Investing & Finance

Investigate before you invest

Eight steps you should take before you select a broker:

  1. Make a plan. Think through your financial objectives. Before discussing your financial goals with a broker, fully evaluate your personal finances and decide how much you want to invest, how much return you require, and how much risk you are willing to take to achieve your goals.
  2. Get broker references. Ask friends, relatives, and coworkers for the names of brokers who served them well for a year or more.
  3. With your plan in hand, meet with each broker who sounds right for you. The interview should be free if the broker is paid on commission. If the broker provides a fee-only service, the meeting might be free, or the broker should tell you the fee before you meet. Talk with each broker about what you want and assess their responsiveness to your requirements. Ask about their experience and education. Be wary of brokers who attempt to sell you a product, regardless of its appropriateness — they should not attempt to sell you a product during this initial interview. Ask for client references by name and telephone number. 
  4. Contact each client reference and ask about the broker's performance and responsiveness and how long they have been a client..
  5. Ask brokers about fees and commissions, which should be clearly stated on their website or literature. Take notes. Most brokers or investment salespeople receive a commission based on the size of your investment. Investment adviser representatives receive a fee based on a percentage of the money under their management.
  6. Decide whether you'll use a full-service or discount brokerage. Determine how much service you want from your brokerage firm. A full-service firm will offer investment advice, make recommendations, and provide research support. A discount broker does not make recommendations about buying or selling a specific security.
  7. State your net worth honestly. Be realistic in stating your net worth and the cash you have available to invest. Do not exaggerate your net worth to impress the broker or qualify for an investment limited to “accredited investors.” Brokers are required to make investment recommendations based on your investment objectives and your net worth, among other factors. They cannot make appropriate recommendations if you are not completely honest.
  8. Do your homework. If you like one of the brokers you've met, call the Financial Industry Regulatory Authority, Inc. (FINRA) at 1-800-289-9999, to get the broker's Central Registration Depository (CRD) number. This is the broker's license number and is linked to their employment and disciplinary history. You can then look up the broker on the Broker Check database at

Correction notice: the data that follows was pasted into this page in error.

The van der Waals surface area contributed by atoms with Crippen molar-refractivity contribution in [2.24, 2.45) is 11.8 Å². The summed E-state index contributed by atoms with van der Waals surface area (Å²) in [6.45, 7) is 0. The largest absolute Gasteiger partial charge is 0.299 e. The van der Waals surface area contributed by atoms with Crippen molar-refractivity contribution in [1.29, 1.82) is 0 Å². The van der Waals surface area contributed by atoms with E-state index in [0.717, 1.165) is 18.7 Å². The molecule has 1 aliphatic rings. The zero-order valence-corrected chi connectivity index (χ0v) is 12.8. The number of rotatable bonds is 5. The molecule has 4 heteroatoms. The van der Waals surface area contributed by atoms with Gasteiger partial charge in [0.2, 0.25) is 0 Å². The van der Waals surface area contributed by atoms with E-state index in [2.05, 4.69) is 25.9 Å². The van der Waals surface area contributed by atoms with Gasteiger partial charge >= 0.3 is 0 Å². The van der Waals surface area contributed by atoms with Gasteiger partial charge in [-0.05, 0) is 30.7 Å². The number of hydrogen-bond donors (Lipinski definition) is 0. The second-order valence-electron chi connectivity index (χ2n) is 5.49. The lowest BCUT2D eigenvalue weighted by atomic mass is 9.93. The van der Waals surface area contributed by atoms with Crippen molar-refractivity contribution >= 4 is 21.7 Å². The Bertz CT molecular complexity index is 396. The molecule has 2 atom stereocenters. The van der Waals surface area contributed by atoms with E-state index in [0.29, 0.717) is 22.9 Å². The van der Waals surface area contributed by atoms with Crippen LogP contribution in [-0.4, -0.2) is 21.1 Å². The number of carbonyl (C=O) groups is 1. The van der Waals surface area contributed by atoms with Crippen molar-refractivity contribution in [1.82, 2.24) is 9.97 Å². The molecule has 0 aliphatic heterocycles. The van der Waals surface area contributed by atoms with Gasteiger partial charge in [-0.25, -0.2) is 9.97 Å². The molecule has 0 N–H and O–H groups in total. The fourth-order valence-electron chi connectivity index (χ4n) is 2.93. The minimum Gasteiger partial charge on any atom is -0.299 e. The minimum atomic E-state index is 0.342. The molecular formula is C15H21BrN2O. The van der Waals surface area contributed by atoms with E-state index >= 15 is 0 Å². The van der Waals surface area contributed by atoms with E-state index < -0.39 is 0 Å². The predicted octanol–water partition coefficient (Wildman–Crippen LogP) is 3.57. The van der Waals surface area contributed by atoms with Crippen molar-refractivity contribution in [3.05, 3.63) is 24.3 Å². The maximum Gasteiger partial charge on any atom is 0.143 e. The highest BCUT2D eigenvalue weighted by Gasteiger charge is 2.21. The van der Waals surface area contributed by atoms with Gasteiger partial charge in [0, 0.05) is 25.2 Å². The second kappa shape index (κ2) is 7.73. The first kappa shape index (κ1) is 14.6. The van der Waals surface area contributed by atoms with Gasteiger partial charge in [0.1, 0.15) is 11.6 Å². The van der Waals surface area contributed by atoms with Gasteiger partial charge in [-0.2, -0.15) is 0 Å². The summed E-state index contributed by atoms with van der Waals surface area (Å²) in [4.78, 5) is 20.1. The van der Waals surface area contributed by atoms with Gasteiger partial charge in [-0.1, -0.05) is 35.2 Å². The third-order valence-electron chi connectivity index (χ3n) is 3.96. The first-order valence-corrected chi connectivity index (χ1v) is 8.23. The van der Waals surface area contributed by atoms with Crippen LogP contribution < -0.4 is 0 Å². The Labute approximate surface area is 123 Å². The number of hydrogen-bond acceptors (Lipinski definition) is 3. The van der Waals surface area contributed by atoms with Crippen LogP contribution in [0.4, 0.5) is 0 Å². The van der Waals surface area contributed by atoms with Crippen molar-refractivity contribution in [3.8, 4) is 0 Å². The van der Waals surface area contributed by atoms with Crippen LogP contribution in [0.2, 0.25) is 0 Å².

Ask for the following information:

Final disciplinary actions and criminal convictions involving firms, brokers, and individuals registered with the FINRA:

  • civil judgments involving securities matters
  • formal disciplinary proceedings pending before the Securities Exchange Commission (SEC), FINRA, other self-regulatory organizations, and states
  • criminal indictments reported by the securities industry and the U.S. Department of Justice
  • Pending or final FINRA proceedings

Central Registration Depository (CRD)

The CRD is a data bank containing information about the employment, qualifications, and disciplinary history of the industry's 5,500 member broker-dealer firms, and 600,000 active salespersons (also known as registered representatives). When a firm or individual is sanctioned by any state or regulatory organization, that information is added to the CRD data bank.

Next, make sure the salesperson is registered to sell securities in New York. You can find this information online at FINRA’s Broker Check, or make request the salesperson’s CRD “snapshot” from the Investor Protection Bureau of the Office of the New York State Attorney General under the New York Freedom of Information Law (FOIL), using the online FOIL form.
If the person is not registered, ask them about their status and verify the information.

If you are interviewing an investment adviser, ask about their:

  • education
  • experience and background
  • certification(s)
  • compensation
  • business philosophy
  • references

Helpful documents

Investor resources

Everyone is vulnerable to investment fraud. Before you invest in stocks, bonds, or any other kind of investment, take the time to educate yourself about how to recognize and avoid scams. The resources listed below are a great way to get started.